posted by bluedaisy at 1:36 PM on December 6, 2019 [3 favorites]


Mod note: This is a followup from the asker.
Hi, all--Original poster here. Wanted to clarify timeline since a few people have asked. I tried to change some details in my question to anonymize it as much as I could, but I was sloppy and bad with math! New guy and I have been dating about 4-5 months, couple months in the same city, 3 months long-distance (2h away). So not 6 weeks, but still earlyish. (But also long enough that I felt it was important to make my own future personal goals clear before we kept moving forward--that's why we have talked about my ovaries. If he wasn't generally interested in what I was interested in, didn't feel like plunging ahead.) But also be assured I was working myself into this anxiety tailspin in the very beginning too.

Finally, thank you to everyone for their wonderful advice.
posted by cortex (staff) at 1:57 PM on December 6, 2019


First off I want to second that excellent article from The Cut that stellaluna linked above - so good, you should definitely read it!

I'm 41 and my husband is 36, so not quite so big a gap, and when we met (at 35/30) we were both "maybe/probably" on having kids but now we are both on team "no kids for us, thank you!"

I hear what other people are saying about not rushing in, but I also think that sometimes, especially when you're a grown-up, you really can meet the right person and "just know." I hope for both of you that this relationship is as good as it seems right now and that will last - just keep your eyes open in case there are signs that it isn't and shouldn't. The age gap is *not* one of those signs. Being upfront about your future plans for having kids/your timeline for that plan is good - if that's going to be a problem for the relationship it's good to deal with it sooner rather than later.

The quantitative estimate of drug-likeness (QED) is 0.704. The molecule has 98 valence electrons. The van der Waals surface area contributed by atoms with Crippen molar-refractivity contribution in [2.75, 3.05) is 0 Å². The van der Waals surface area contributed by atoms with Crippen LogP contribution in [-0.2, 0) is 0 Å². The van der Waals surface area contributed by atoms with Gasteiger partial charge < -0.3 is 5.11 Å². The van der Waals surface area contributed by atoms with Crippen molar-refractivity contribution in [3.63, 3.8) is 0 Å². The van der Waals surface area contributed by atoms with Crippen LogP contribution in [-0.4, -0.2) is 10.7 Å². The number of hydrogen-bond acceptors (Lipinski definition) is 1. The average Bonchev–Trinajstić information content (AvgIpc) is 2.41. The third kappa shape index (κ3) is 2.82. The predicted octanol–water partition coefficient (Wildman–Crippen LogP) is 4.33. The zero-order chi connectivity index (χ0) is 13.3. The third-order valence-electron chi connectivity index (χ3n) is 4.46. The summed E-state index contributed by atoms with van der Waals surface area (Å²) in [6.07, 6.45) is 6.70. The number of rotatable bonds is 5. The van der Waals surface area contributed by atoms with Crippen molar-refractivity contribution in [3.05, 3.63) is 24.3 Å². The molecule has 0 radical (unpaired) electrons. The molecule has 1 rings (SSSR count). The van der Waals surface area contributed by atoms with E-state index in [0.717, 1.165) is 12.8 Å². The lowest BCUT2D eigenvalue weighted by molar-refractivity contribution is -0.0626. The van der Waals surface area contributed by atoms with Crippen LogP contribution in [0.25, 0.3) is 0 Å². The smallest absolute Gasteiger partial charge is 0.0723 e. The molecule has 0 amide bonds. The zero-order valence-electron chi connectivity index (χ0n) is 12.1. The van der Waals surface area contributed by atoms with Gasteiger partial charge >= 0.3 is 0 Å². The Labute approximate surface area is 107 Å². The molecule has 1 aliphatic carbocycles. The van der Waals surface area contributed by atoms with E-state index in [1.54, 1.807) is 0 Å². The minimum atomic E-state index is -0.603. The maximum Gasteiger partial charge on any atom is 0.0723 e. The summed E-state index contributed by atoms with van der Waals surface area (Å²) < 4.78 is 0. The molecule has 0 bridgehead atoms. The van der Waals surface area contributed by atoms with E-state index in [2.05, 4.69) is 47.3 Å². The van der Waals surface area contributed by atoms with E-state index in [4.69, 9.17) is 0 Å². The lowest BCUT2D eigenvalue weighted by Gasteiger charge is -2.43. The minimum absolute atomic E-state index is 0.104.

I think as a woman who wants to bear her own biological children you may end up in a situation where your options are "break up with this guy who I love but who is not ready to have kids" and "postpone having kids until it's too late." That would suck, obviously! Some decisions do suck! But you sound like you will be able to make that decision if/when you need to.
posted by mskyle at 2:20 PM on December 6, 2019 [2 favorites]


Sometimes I need cliche but quite adorable celebrity examples to counter the cultural programming of my whole life:
Meagan Gale
Hugh Jackman
posted by hotcoroner at 6:25 PM on December 6, 2019 [1 favorite]


There are no actual red flags in any of this except for one important word: "eventually."

I agree you need to be honest about your kids/family timeline. Sure, it's a pressure cooker and adds some strain to a relationship that's relatively new. But fertility is 100% real.